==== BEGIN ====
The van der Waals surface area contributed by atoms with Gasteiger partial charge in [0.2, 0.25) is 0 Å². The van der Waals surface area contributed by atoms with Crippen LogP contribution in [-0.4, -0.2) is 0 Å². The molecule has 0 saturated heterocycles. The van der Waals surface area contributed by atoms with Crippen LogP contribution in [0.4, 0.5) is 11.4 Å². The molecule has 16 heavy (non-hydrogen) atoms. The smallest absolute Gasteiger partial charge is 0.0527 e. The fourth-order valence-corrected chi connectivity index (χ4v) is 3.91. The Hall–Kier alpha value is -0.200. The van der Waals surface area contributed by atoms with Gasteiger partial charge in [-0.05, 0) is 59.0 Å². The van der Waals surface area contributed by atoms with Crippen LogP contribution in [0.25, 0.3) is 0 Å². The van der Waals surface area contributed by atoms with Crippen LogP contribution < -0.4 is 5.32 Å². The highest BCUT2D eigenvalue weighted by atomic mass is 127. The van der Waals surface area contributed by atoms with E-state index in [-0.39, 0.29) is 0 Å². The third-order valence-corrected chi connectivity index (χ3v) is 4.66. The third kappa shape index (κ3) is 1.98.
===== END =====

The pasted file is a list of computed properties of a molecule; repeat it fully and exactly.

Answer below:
The van der Waals surface area contributed by atoms with Gasteiger partial charge in [0.2, 0.25) is 0 Å². The van der Waals surface area contributed by atoms with Crippen LogP contribution in [-0.4, -0.2) is 0 Å². The molecule has 0 saturated heterocycles. The van der Waals surface area contributed by atoms with Crippen LogP contribution in [0.4, 0.5) is 11.4 Å². The molecule has 16 heavy (non-hydrogen) atoms. The smallest absolute Gasteiger partial charge is 0.0527 e. The fourth-order valence-corrected chi connectivity index (χ4v) is 3.91. The Hall–Kier alpha value is -0.200. The van der Waals surface area contributed by atoms with Gasteiger partial charge in [-0.05, 0) is 59.0 Å². The van der Waals surface area contributed by atoms with Crippen LogP contribution in [0.25, 0.3) is 0 Å². The van der Waals surface area contributed by atoms with Crippen LogP contribution < -0.4 is 5.32 Å². The highest BCUT2D eigenvalue weighted by atomic mass is 127. The van der Waals surface area contributed by atoms with E-state index in [-0.39, 0.29) is 0 Å². The third-order valence-corrected chi connectivity index (χ3v) is 4.66. The third kappa shape index (κ3) is 1.98.